Arctic Dreams CB0060
Arctic Dreams is a seven-section work scored for four singers and four string players, enhanced with three layers of digital delay that create 32-part canonic textures.
Composer John Luther Adams writes:
“Arctic Dreams was the first music I composed in my “aeolian” sound world, which grew out of my experiences listening to wind harps on the tundra. It is scored for four string players, four singers, and three layers of digital delay.
“The harmonies of this music arise from the first seven odd-numbered harmonics above the low D of the double bass. Extensive retuning of the strings is employed, with only the C string of the cello at its usual pitch. As in several of my later string quartets, all the string sounds are produced by natural harmonics, or open strings.
“The sung text is a series of “Arctic Litanies,” composed of the names of Arctic places, plants, birds, weather, and seasons, in the languages of the Iñupiat and Gwich’in peoples of Alaska.
“The digital delays create a virtual choir and string orchestra in 32-part canonic textures, with delay times ranging from 1.125 to 32 seconds.
“Arctic Dreams is dedicated to the memory of my dear friend Barry Lopez, and is titled after one of his greatest books.”
John Luther Adams, winner of a Pulitzer Prize in music (2014) and a Grammy Award for Best Contemporary Classical Composition (2015), was for many years based in Alaska, where his work derived much of its unique character from the landscape and weather of the Great North. About a half-dozen years ago, he moved from Alaska, living in various desert and mountain areas in South and Central America—places that also inspired and found expression in his music. He currently resides in rural New Mexico.
Described by The New Yorker’s Alex Ross as “one of the most original musical thinkers of the new century,” Adams composes for orchestra, chamber ensembles, and electronic media and has worked with many prominent performers and venues, including the Seattle Symphony, the New York Philharmonic, the Los Angeles Philharmonic, the Chicago Symphony Orchestra, the International Contemporary Ensemble, eighth blackbird, the St. Paul Chamber Orchestra, Alarm Will Sound, the California E.A.R. Unit, Bang on a Can, Percussion Group Cincinnati, Other Minds, the Sundance Institute, Almeida Opera, SFJazz, and the Radio Netherlands Philharmonic.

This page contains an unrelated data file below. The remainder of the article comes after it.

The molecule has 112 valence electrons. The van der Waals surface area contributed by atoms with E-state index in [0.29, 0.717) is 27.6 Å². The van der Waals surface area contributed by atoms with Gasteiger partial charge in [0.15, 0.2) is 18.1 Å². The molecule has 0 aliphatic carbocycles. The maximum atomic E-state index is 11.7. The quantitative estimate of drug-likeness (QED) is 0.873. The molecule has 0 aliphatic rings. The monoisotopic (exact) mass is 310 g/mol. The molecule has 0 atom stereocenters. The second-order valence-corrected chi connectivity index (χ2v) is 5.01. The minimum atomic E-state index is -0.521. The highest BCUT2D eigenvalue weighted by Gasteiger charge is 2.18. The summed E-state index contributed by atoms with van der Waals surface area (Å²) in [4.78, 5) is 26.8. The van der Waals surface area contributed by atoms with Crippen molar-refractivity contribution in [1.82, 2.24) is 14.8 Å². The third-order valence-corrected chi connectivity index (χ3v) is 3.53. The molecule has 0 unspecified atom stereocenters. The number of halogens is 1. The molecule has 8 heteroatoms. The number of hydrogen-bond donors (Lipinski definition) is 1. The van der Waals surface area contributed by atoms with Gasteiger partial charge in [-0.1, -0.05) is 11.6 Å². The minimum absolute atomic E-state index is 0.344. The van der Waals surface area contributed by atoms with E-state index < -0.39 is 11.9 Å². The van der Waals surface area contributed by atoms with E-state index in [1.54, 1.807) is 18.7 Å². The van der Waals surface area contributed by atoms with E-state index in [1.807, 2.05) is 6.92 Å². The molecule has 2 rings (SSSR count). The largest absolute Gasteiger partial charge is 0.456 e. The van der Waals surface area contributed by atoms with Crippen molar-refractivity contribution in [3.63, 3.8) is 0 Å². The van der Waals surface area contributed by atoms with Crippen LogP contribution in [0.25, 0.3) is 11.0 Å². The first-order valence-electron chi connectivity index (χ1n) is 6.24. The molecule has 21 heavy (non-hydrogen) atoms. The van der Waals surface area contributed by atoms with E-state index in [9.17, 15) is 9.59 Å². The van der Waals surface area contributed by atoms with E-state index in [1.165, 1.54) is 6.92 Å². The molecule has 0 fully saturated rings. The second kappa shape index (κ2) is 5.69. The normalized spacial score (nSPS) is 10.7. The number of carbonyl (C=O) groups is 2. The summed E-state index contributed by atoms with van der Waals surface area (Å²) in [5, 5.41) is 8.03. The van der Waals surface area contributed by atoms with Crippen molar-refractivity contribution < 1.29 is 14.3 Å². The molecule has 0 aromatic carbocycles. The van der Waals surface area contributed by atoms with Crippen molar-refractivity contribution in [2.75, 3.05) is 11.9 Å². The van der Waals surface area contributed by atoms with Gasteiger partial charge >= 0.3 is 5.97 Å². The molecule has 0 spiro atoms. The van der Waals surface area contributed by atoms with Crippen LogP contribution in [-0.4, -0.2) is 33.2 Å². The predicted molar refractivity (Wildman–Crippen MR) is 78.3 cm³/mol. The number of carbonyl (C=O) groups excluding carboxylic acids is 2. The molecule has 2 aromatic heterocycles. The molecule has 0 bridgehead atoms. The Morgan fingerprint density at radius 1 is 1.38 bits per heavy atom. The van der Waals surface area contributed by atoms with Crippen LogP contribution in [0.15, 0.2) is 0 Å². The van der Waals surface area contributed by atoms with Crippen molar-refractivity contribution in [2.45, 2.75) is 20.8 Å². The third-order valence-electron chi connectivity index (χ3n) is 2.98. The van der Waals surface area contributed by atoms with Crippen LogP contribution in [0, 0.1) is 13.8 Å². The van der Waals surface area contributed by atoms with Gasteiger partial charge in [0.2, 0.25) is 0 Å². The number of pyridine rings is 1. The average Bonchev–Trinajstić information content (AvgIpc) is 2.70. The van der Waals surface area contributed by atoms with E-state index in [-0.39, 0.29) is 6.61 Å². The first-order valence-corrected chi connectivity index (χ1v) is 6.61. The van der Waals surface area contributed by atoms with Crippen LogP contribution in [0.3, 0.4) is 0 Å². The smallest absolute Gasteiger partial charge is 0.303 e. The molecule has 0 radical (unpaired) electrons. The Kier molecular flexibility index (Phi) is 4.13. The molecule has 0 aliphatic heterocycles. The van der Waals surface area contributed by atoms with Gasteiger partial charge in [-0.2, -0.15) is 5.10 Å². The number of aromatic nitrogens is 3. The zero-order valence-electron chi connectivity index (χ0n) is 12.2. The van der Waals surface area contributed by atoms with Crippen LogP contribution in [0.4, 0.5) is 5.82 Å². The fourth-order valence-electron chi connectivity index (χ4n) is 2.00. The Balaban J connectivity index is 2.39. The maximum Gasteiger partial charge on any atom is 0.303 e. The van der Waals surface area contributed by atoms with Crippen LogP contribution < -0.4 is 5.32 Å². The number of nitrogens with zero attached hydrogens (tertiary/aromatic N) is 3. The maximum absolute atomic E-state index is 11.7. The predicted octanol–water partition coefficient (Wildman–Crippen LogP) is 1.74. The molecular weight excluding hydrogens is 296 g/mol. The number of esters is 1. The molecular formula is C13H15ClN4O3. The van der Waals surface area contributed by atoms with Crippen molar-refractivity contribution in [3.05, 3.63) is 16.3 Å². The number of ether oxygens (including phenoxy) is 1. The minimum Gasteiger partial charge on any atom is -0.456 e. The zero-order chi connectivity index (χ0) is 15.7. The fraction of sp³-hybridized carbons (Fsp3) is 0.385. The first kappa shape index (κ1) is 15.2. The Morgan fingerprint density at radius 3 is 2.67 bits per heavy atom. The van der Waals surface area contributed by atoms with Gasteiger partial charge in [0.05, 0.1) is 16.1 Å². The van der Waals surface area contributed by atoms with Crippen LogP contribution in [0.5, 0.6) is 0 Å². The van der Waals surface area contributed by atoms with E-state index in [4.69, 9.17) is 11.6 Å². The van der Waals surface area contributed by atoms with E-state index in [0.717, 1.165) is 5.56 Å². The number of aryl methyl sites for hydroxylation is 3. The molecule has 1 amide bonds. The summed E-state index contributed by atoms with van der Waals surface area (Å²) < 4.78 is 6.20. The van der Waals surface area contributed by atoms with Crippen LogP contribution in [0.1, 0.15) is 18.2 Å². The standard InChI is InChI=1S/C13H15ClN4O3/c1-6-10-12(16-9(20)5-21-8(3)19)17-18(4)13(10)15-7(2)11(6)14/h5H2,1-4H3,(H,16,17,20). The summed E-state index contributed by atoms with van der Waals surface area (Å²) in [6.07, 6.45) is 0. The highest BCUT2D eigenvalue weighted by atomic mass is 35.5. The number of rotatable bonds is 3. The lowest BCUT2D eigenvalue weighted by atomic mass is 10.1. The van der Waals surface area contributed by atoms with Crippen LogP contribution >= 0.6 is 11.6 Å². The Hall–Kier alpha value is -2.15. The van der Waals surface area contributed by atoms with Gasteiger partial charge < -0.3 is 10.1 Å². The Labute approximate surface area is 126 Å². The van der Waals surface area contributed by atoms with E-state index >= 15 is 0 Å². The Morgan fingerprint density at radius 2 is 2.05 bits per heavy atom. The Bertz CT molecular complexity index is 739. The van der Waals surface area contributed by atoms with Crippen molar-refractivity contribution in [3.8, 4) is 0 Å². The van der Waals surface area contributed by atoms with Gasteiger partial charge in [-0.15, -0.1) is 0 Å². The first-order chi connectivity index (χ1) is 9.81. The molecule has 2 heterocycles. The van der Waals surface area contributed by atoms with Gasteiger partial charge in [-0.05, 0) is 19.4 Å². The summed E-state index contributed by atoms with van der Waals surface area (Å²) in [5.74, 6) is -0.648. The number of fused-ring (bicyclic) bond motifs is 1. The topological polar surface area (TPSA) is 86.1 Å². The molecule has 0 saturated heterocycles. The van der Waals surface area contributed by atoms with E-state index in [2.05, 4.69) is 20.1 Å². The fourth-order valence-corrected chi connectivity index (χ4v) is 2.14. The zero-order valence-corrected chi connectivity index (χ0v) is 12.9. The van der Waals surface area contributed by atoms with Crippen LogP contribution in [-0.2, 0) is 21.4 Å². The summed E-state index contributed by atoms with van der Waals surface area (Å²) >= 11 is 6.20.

Adams has written three books: Silences So Deep: Music, Solitude, Alaska (Farrar, Straus & Giroux, 2020), Winter Music: Composing the North (Wesleyan University Press), and The Place Where You Go to Listen: In Search of an Ecology of Music (Wesleyan University Press). A book of essays about his music, The Farthest Place: The Music of John Luther Adams, was issued by University Press of New England. He has taught at Harvard, Oberlin, Bennington College, and the University of Alaska; been composer in residence with numerous ensembles and festivals; and served as president of the American Music Center. He has received numerous awards and grants, including the Heinz Award for his contributions to raising environmental awareness. His music has been released by a number of record labels, including Cold Blue, which has eight CDs devoted to his work, including Lines Made by Walking (CB0058), Everything That Rises (CB0051), The Light that Fills the World (CB0010), Red Arc/Blue Veil (CB0026), the place we began (CB0032), Four Thousand Holes (CB0035), and The Wind in High Places (CB0041), as well as two of his shorter works on the anthologies Adams/Cox/Fink/Fox (CB0009) and Cold Blue Two (CB0036).
“Adams’s major works have the appearance of being beyond style; they transcend the squabbles of contemporary classical music.”—Alex Ross, The New Yorker
“His music has repeatedly conjured up visions of limitless expanse.”—The Wire
“Adams’ manner is that of Thoreau—to be in a place, incorporate it into his memory and values, and recreate that through music.”—New York Classical Review
“The music of John Luther Adams is simply beautiful. It…sounds like it has nothing to accomplish. It simply exists, hanging in mid-air, waiting to be listened to.”—AllMusic Guide
“Out of many eligible composers of his generation, John Luther Adams is the greatest proponent of the American experimental tradition, a lineage that includes Ives, Cowell, Varèse, Partch, Nancarrow, Cage and Tenney.”—Sequenza 21
“[T]he sense of space is an Adams thumbprint—as is the spiritual aura that comes as a consequence.”—Joshua Kosman, San Francisco Chronicle
“It is impressive to imagine anyone actually following such conceptual virtuosity, much less creating the seamless, seemingly organic layers of sound Adams lays out over his structurally precise and infinitely flexible power grids.”—Gramophone
Synergy Vocals, a critically acclaimed British vocal ensemble, has recorded music by Steve Reich, Louis Andriessen, David Lang, Luciano Berio, Steven Mackey, John Adams, Arvo Pärt and numerous other composers and performed with the Boston and Chicago Symphonies and the Los Angeles and New York Philharmonics, as well as many other major orchestras and chamber ensembles. Their performances have been deemed “amazing” (New York Times); “beautiful, haunting” and “wonderfully transparent” (Gramophone); “exquisite” (Financial Times), “Superb” (The Guardian), and “dazzling” (The Observer). (synergyvocals.com) The members of Synergy performing Arctic Dreams are sopranos Micaela Haslam and Amanda Morrison, alto Heather Cairncross, and bass Simon Grant.
Violinist Robin Lorentz is champion of contemporary music who spent over 20 years with the noted new music group California E.A.R. Unit. As a soloist and chamber musician, she has premiered many works, including John Adams’s Road Movies for violin and piano at the Kennedy Center and Yusef Lateef’s String Quartet Number 1: Bismillah at REDCAT, and she has been featured on tours by composers Terry Riley and John Luther Adams. Lorentz has recorded for New Albion, Cold Blue Music (appearing on six previous Cold Blue CDs), New World, O.O. Discs, Sony, MCA, Columbia, and Echograph and performed as soloist and small ensemble member on recordings by Bob Dylan, Scott Weiland, and T-Bone Burnett. She has served as concertmaster with the Los Angeles Philharmonic’s Green Umbrella series, the Ojai Festival, Santa Fe Pro Musica, and numerous other festivals and ensembles.